State, to Use of Carroll County Com'rs v. Gore

Decision Date17 June 1870
Citation32 Md. 498
CourtMaryland Court of Appeals

Wm. P. Maulsby, Jr., for the appellant.

The appeals were taken at the proper stage of the cases. Griffin vs. Leslie, 20 Md., 15; Negro Jerry vs. Townshend, 2 Md., 275; Wright vs. Hamner, 5 Md., 375.

The same party is not entitled to have a second removal of the same case; the right of removal resides in the party plaintiff or defendant, and not in each of several plaintiffs or defendants. Price vs. State, 8 Gill, 295, 307, 308; Constitution of 1867, Art. 4, sec. 8, and the Act of 1868 ch. 180.

Frederick J. Nelson, for the appellees.

ALVEY J., delivered the opinion of the Court.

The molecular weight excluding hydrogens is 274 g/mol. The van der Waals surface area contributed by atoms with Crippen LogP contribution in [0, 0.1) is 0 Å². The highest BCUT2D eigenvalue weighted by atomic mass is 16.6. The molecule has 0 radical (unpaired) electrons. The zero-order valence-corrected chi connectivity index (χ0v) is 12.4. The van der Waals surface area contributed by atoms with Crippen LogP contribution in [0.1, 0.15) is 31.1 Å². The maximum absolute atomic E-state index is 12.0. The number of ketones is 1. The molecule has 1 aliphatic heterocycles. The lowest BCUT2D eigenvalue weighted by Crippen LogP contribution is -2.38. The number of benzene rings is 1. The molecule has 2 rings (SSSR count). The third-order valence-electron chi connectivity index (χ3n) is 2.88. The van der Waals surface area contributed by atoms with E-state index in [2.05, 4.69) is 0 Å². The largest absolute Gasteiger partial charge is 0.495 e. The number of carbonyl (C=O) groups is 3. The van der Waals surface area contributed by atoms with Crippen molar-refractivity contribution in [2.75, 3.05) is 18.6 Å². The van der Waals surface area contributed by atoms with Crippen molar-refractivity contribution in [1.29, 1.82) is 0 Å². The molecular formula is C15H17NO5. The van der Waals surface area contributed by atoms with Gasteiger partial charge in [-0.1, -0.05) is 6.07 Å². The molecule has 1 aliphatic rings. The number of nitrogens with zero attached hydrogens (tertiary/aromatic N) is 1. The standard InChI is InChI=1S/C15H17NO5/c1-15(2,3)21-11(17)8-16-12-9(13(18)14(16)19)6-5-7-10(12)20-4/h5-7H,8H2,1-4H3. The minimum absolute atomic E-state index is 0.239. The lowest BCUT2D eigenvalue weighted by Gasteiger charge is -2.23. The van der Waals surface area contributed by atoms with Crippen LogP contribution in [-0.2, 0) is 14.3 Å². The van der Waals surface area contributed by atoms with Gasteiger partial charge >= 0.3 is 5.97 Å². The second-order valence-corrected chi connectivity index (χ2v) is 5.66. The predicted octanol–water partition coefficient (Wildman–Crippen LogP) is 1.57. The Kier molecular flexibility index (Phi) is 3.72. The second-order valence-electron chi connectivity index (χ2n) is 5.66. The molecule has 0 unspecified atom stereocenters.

These cases having been moved from the Circuit Court for Carroll county, in which they were instituted, to the Circuit Court for Frederick county, on the suggestion of Stephen R. Gore the first-named of the defendants, the right of removal at the instance of the defendants, or any one of them, was exhausted. Either party to the cause has the right of removal, not to be exercised, however, more than once; but the term "party," as employed in the Constitution Article 4, section 8, and the Act of 1868, ch. 180, to regulate and give force to the Constitutional provision, when applied to civil causes, must be taken in a collective and representative sense, where there are more persons than one as plaintiffs or defendants, and, therefore, as there can be no severance, all applications to remove in such cases must be taken as made on behalf of all the persons constituting the party--plaintiffs or defendants, as the case may be. Any other construction would work the greatest inconvenience, if not, in many cases, a total defeat of all trial. For, if there should happen to be more individual defendants to a cause than there are judicial circuits in the State, (a thing of not unfrequent occurrence,) and each defendant had a separate and consecutive right of removal, as is claimed in the present instance, by electing to remove to a different circuit from that in which the cause might be at the time depending, as could be done, it is easily seen how justice could be defeated, and the whole judicial power of the State put at defiance, by such a device. Certainly, the framers of the Constitution never contemplated a construction of the clause in regard to removal of causes that c...

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